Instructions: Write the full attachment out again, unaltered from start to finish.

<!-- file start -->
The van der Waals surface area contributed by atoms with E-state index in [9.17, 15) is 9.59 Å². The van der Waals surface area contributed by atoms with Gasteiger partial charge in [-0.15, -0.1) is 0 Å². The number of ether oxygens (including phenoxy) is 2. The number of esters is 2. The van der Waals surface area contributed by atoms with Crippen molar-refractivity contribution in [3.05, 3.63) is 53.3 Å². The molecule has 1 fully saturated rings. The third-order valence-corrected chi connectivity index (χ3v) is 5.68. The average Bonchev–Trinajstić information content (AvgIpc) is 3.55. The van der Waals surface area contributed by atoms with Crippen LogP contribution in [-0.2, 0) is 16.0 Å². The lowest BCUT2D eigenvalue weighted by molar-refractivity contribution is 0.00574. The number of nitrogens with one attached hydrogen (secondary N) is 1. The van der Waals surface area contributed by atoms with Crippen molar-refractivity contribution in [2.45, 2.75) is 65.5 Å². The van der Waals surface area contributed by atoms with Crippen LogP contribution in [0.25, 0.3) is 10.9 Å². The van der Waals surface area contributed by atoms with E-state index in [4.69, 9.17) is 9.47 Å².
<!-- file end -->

The van der Waals surface area contributed by atoms with E-state index in [9.17, 15) is 9.59 Å². The van der Waals surface area contributed by atoms with Gasteiger partial charge in [-0.15, -0.1) is 0 Å². The number of ether oxygens (including phenoxy) is 2. The number of esters is 2. The van der Waals surface area contributed by atoms with Crippen molar-refractivity contribution in [3.05, 3.63) is 53.3 Å². The molecule has 1 fully saturated rings. The third-order valence-corrected chi connectivity index (χ3v) is 5.68. The average Bonchev–Trinajstić information content (AvgIpc) is 3.55. The van der Waals surface area contributed by atoms with Crippen LogP contribution in [-0.2, 0) is 16.0 Å². The lowest BCUT2D eigenvalue weighted by molar-refractivity contribution is 0.00574. The number of nitrogens with one attached hydrogen (secondary N) is 1. The van der Waals surface area contributed by atoms with Crippen molar-refractivity contribution in [2.45, 2.75) is 65.5 Å². The van der Waals surface area contributed by atoms with Crippen LogP contribution in [0.25, 0.3) is 10.9 Å². The van der Waals surface area contributed by atoms with E-state index in [4.69, 9.17) is 9.47 Å².